Helping students work well together is just as important as the end result, explain Ruth Johnson and Ayesha Ahmed

In a world facing complex challenges, from climate change to Brexit, teamwork and problem-solving are ever more important skills for young people to develop. But with zero-sum social-media rows too often the norm in public debate, how can we encourage effective collaboration in the classroom?

As part of a study into collaborative problem-solving, researchers at AQA and the University of Cambridge Faculty of Education set out to explore groupwork among young people. We aimed to move beyond a general sense that cooperation is productive and identify in detail what good collaboration looks like, and how teachers can assess it formatively.

We worked with 14- to 15-year-olds in schools in the Manchester and Cambridge areas, giving them multistage problem-solving tasks to tackle in groups of three. We recorded them and analysed their discussions, looking for instances of different types of talk: proposing new ideas, for example, or building on the ideas of others, justifying ideas or resolving disagreements with reasons.

As the groupwork developed, we asked teachers and assessors to observe and comment on it. We then looked at what the students in the better-performing groups were doing differently.

What we found was that the key to collaborative classroom work was balance. When a problem needs to be tackled, it is the balance of contributions and not simply a strongly promoted opinion that is important.

Our study showed that if all participants are contributing roughly equal amounts of talk to a discussion, and if they’re responding to each other by building on ideas and taking them further, they can solve the problems set for them more easily. What’s more, if students explain their ideas – rather than simply asserting them – and invite ideas from others and ask each other questions, the group does better. Some specifics of the language are important, too – for example, the use of “shall we” rather than “I think” was common in the better-performing groups.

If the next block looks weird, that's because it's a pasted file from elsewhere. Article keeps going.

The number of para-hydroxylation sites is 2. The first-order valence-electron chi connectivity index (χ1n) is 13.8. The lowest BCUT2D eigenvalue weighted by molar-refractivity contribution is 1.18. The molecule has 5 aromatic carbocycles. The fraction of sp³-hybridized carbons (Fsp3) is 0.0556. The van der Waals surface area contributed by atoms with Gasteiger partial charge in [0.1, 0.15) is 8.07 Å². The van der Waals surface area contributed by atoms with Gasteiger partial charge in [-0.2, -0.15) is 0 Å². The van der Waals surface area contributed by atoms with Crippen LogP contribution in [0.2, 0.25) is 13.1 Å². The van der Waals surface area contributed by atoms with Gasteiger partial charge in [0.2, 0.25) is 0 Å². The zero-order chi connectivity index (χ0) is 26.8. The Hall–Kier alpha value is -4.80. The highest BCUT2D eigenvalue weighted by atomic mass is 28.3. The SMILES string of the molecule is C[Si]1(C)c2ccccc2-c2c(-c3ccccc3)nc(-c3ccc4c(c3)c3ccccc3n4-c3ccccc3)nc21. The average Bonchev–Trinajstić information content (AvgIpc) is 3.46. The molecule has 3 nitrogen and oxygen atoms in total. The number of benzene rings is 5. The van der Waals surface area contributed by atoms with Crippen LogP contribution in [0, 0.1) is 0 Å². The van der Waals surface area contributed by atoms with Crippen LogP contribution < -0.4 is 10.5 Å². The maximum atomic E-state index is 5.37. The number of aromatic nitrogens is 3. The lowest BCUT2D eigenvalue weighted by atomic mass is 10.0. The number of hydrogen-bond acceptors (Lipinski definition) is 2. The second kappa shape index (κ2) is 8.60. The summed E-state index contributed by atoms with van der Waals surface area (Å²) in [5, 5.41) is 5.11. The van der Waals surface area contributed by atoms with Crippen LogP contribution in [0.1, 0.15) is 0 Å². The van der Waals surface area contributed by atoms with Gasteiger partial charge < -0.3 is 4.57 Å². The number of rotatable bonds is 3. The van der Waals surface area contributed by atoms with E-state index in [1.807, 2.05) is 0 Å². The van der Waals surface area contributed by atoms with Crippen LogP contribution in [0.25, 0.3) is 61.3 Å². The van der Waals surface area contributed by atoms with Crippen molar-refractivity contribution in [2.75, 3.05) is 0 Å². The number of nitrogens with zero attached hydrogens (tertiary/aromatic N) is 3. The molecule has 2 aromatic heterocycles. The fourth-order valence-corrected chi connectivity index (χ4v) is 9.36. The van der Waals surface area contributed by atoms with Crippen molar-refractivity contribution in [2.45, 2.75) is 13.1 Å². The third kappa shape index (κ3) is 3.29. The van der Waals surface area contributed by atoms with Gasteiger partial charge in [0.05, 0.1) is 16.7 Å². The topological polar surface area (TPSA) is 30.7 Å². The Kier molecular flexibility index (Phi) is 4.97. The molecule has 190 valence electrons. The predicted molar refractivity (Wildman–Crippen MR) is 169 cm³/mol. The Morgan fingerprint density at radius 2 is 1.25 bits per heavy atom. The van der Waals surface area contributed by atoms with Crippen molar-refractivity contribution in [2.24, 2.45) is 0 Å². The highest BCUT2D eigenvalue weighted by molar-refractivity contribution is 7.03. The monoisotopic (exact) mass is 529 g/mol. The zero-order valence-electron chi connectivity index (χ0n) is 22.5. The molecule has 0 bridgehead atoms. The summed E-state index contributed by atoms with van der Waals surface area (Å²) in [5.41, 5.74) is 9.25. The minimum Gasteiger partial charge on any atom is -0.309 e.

None of this happens easily

Also critical are the more social elements, such as ensuring everyone is involved, keeping the group moving forward and bringing humour to the task. Conversely, in discussions where things didn’t go so well, we saw evidence of students taking control or taking a position of authority, building on their own ideas and dismissing the ideas of others, or deferring to another as the authority. Whenever any students in a group made a very low or high number of utterances relative to the rest of the group, there was less progress on the task – the opposite of balance.

None of this happens easily. Groupwork has to be planned well and groups have to be selected carefully. It should happen in conjunction with other forms of learning, including direct instruction (again, a balance is a good thing), and it has to be done in an informed way – teachers and learners need an explicit understanding of what good participation in a group task looks like.

The materials that we have developed out of our research  include descriptions and exemplars of good participation, as well as ideas for tasks and feedback. We hope that they will enable teachers to answer questions such as: “What feedback should I give this student to enable them to get better at this?”

And, in turn, we hope this will encourage schools to teach not just the subject knowledge needed to complete a collaborative task, but also the skills needed to participate in such tasks.

As one teacher in our project put it: “We do a lot of groupwork but we normally assess the finished piece rather than the activity, so I’m going to look at… assessing the teamwork and the output separately.” This approach enables students to get better at working with each other and to be better prepared for the world beyond school.

Co-authored by Ayesha Ahmed, senior teaching associate, University of Cambridge Faculty of Education